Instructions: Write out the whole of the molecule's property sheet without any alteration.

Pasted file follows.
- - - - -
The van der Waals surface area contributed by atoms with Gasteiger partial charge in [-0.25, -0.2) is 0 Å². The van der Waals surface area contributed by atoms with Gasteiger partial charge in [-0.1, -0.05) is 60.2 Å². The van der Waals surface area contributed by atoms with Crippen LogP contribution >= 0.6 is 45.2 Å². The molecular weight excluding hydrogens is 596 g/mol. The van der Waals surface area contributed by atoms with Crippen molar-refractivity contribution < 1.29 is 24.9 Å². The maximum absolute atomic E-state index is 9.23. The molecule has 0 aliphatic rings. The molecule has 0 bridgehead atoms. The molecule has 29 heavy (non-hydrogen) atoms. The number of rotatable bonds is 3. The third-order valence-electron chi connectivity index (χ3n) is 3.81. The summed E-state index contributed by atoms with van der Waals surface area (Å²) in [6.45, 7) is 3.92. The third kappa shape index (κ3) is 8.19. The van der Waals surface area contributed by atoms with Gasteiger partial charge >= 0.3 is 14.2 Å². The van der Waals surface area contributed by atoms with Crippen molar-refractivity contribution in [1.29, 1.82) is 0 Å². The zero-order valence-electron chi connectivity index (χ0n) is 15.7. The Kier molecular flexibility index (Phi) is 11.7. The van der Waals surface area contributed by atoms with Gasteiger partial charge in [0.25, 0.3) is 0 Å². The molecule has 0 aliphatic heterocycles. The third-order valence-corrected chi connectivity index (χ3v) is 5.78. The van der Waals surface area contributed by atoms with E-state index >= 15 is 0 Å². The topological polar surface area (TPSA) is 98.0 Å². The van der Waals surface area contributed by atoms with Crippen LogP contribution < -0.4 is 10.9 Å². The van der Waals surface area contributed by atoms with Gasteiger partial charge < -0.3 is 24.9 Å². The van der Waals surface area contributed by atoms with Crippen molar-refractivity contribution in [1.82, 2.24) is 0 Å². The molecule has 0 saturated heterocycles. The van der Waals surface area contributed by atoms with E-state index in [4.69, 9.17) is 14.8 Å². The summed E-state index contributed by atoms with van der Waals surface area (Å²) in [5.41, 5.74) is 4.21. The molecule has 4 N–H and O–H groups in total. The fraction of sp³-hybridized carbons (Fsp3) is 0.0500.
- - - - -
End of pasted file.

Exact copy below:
The van der Waals surface area contributed by atoms with Gasteiger partial charge in [-0.25, -0.2) is 0 Å². The van der Waals surface area contributed by atoms with Gasteiger partial charge in [-0.1, -0.05) is 60.2 Å². The van der Waals surface area contributed by atoms with Crippen LogP contribution >= 0.6 is 45.2 Å². The molecular weight excluding hydrogens is 596 g/mol. The van der Waals surface area contributed by atoms with Crippen molar-refractivity contribution < 1.29 is 24.9 Å². The maximum absolute atomic E-state index is 9.23. The molecule has 0 aliphatic rings. The molecule has 0 bridgehead atoms. The molecule has 29 heavy (non-hydrogen) atoms. The number of rotatable bonds is 3. The third-order valence-electron chi connectivity index (χ3n) is 3.81. The summed E-state index contributed by atoms with van der Waals surface area (Å²) in [6.45, 7) is 3.92. The third kappa shape index (κ3) is 8.19. The van der Waals surface area contributed by atoms with Gasteiger partial charge >= 0.3 is 14.2 Å². The van der Waals surface area contributed by atoms with Crippen molar-refractivity contribution in [1.29, 1.82) is 0 Å². The zero-order valence-electron chi connectivity index (χ0n) is 15.7. The Kier molecular flexibility index (Phi) is 11.7. The van der Waals surface area contributed by atoms with Gasteiger partial charge in [0.25, 0.3) is 0 Å². The molecule has 0 aliphatic heterocycles. The third-order valence-corrected chi connectivity index (χ3v) is 5.78. The van der Waals surface area contributed by atoms with E-state index >= 15 is 0 Å². The topological polar surface area (TPSA) is 98.0 Å². The van der Waals surface area contributed by atoms with Crippen LogP contribution < -0.4 is 10.9 Å². The van der Waals surface area contributed by atoms with Gasteiger partial charge < -0.3 is 24.9 Å². The van der Waals surface area contributed by atoms with Crippen molar-refractivity contribution in [1.82, 2.24) is 0 Å². The molecule has 0 saturated heterocycles. The van der Waals surface area contributed by atoms with E-state index in [4.69, 9.17) is 14.8 Å². The summed E-state index contributed by atoms with van der Waals surface area (Å²) in [5.41, 5.74) is 4.21. The molecule has 4 N–H and O–H groups in total. The fraction of sp³-hybridized carbons (Fsp3) is 0.0500.